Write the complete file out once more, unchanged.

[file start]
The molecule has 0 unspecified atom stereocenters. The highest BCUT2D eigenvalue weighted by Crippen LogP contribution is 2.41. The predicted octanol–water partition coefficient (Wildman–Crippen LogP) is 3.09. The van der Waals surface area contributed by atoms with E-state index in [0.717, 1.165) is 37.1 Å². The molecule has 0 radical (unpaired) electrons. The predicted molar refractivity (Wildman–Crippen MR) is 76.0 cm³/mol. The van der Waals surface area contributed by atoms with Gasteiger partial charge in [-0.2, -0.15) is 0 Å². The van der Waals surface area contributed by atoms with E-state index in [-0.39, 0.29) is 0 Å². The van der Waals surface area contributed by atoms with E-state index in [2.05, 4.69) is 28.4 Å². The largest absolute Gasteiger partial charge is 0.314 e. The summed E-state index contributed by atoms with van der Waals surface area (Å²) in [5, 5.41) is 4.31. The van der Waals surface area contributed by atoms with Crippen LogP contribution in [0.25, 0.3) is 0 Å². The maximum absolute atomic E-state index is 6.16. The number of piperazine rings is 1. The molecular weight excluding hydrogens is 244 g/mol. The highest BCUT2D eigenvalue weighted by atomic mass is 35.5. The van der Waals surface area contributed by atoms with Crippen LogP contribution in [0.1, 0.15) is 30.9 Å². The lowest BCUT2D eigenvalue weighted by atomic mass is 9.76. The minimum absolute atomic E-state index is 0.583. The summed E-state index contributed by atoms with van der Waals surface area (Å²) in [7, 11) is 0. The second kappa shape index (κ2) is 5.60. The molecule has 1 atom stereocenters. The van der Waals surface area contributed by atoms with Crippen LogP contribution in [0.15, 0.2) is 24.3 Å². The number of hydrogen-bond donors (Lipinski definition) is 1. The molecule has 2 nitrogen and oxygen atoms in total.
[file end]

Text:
The molecule has 0 unspecified atom stereocenters. The highest BCUT2D eigenvalue weighted by Crippen LogP contribution is 2.41. The predicted octanol–water partition coefficient (Wildman–Crippen LogP) is 3.09. The van der Waals surface area contributed by atoms with E-state index in [0.717, 1.165) is 37.1 Å². The molecule has 0 radical (unpaired) electrons. The predicted molar refractivity (Wildman–Crippen MR) is 76.0 cm³/mol. The van der Waals surface area contributed by atoms with Gasteiger partial charge in [-0.2, -0.15) is 0 Å². The van der Waals surface area contributed by atoms with E-state index in [-0.39, 0.29) is 0 Å². The van der Waals surface area contributed by atoms with E-state index in [2.05, 4.69) is 28.4 Å². The largest absolute Gasteiger partial charge is 0.314 e. The summed E-state index contributed by atoms with van der Waals surface area (Å²) in [5, 5.41) is 4.31. The van der Waals surface area contributed by atoms with Crippen LogP contribution in [0.25, 0.3) is 0 Å². The maximum absolute atomic E-state index is 6.16. The number of piperazine rings is 1. The molecular weight excluding hydrogens is 244 g/mol. The highest BCUT2D eigenvalue weighted by atomic mass is 35.5. The van der Waals surface area contributed by atoms with Crippen LogP contribution in [0.1, 0.15) is 30.9 Å². The lowest BCUT2D eigenvalue weighted by atomic mass is 9.76. The minimum absolute atomic E-state index is 0.583. The summed E-state index contributed by atoms with van der Waals surface area (Å²) in [7, 11) is 0. The second kappa shape index (κ2) is 5.60. The molecule has 1 atom stereocenters. The van der Waals surface area contributed by atoms with Crippen LogP contribution in [0.15, 0.2) is 24.3 Å². The number of hydrogen-bond donors (Lipinski definition) is 1. The molecule has 2 nitrogen and oxygen atoms in total.